Britney Spears case to stay in California court
LOS ANGELES (Reuters) - A federal judge on Tuesday ruled the case of pop singer Britney Spears' conservatorship should remain in a California court, effectively allowing the troubled performer's father to keep control of her affairs.
U.S. District Judge Philip Gutierrez said attorney Jon Eardley, who claimed Spears' civil rights were violated by California officials, could not be Spears' attorney and, as a result, was not entitled to move the case to federal court.
If the case had gone to federal court, Spears' father, Jamie Spears, might have seen the end of his control over her financial and personal affairs.
"Mr. Eardley had no authority to remove the case from state court. He is neither a party nor a defendant," Gutierrez wrote in his ruling.
In a written declaration, Eardley said he was hired by Britney Spears on February 12, and had spoken to her on several occasions. The last time they talked, Eardley said the phone was taken from her and the number was disconnected.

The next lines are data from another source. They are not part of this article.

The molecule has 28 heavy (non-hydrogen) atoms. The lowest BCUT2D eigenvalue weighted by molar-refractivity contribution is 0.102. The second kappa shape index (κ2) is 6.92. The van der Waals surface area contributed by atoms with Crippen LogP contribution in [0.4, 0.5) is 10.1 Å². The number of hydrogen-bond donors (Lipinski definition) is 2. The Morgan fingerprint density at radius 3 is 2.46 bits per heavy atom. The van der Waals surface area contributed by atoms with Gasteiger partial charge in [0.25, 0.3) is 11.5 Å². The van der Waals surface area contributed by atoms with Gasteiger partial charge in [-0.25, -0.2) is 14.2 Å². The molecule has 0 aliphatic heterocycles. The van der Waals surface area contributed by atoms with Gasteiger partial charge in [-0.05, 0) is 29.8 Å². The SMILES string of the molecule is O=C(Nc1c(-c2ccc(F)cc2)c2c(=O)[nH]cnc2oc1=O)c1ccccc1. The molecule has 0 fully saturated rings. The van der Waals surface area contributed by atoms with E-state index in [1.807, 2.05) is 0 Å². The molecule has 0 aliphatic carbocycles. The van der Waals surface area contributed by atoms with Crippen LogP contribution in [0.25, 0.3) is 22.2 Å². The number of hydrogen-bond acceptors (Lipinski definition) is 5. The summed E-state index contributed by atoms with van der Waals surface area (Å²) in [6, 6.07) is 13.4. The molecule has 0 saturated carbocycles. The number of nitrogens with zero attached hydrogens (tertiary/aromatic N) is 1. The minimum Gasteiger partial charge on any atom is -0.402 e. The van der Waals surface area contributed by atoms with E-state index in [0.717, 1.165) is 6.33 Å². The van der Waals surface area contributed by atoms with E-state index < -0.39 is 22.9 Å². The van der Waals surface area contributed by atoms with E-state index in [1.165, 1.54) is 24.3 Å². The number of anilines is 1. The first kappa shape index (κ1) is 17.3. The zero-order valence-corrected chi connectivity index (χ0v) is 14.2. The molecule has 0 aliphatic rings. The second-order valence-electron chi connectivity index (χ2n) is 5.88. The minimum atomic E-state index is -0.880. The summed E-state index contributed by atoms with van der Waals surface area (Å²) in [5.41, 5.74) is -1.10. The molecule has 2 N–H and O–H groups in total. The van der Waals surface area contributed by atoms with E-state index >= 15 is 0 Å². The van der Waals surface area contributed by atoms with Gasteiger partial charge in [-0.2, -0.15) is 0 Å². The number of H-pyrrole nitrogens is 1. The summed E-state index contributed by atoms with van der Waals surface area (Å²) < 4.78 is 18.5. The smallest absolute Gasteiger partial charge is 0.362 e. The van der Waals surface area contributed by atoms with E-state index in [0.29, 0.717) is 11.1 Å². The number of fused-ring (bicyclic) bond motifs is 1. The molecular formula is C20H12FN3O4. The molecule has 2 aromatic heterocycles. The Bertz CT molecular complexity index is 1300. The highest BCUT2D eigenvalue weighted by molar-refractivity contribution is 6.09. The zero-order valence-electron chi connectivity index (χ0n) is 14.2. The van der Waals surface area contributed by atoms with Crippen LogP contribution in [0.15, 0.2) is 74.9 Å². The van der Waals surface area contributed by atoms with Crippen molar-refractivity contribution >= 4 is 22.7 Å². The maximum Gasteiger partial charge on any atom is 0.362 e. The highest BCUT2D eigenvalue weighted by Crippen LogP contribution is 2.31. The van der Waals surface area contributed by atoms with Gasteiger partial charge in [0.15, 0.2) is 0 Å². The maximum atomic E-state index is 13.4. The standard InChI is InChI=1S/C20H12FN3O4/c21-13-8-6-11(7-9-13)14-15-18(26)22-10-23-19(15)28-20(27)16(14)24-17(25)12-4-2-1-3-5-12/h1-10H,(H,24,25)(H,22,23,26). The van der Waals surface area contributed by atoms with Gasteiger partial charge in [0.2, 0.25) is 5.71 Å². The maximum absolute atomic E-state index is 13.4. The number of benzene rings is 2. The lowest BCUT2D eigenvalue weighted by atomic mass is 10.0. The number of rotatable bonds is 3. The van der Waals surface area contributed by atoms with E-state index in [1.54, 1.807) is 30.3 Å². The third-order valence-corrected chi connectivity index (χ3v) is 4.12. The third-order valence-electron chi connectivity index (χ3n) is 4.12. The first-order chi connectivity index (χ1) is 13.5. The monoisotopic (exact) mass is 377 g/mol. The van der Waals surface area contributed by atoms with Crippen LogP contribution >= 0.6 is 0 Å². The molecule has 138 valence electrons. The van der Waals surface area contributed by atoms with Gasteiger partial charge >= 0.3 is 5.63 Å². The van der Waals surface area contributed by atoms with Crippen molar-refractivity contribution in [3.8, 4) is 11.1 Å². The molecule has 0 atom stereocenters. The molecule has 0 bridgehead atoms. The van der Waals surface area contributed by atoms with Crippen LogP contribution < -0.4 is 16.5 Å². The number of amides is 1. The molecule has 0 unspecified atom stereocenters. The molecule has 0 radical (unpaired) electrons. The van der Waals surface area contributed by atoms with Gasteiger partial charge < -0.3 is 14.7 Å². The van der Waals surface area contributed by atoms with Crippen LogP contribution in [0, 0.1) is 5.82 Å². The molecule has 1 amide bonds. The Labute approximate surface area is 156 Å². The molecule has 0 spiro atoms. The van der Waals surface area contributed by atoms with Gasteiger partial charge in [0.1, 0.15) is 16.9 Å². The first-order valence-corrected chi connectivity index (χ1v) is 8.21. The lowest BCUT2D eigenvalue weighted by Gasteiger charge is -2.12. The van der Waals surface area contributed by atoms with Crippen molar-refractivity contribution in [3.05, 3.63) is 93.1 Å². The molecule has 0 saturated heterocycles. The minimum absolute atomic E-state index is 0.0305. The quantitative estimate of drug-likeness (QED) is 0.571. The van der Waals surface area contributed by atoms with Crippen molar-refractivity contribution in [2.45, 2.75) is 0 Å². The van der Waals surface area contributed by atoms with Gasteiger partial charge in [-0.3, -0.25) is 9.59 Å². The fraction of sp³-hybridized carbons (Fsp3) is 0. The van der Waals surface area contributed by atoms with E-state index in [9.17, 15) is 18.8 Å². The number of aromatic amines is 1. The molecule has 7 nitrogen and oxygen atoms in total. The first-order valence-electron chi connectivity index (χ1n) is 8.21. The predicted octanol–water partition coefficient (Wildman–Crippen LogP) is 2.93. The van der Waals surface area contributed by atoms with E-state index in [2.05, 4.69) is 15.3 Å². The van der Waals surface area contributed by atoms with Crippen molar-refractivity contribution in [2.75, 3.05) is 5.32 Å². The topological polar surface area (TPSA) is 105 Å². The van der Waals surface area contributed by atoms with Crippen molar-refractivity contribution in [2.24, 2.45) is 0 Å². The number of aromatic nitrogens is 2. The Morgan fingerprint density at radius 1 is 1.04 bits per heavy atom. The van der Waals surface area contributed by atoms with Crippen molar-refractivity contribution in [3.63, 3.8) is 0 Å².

Gutierrez ruled Britney Spears had no authority to hire Eardley on February 12 because she was under the conservatorship, and the California court had already appointed another attorney to act on her behalf.
A spokesman for Eardley said he was attempting to reach the attorney for comment.
Spears, 26, has seen her life spin out of control following her breakup with ex-husband Kevin Federline in late 2006.
She has spent time in rehab, exhibited bizarre behavior in public like wearing pink wigs and talking in a British accent despite the fact she is a native of Louisiana, and she lost custody and visitation rights to her two sons. Continued...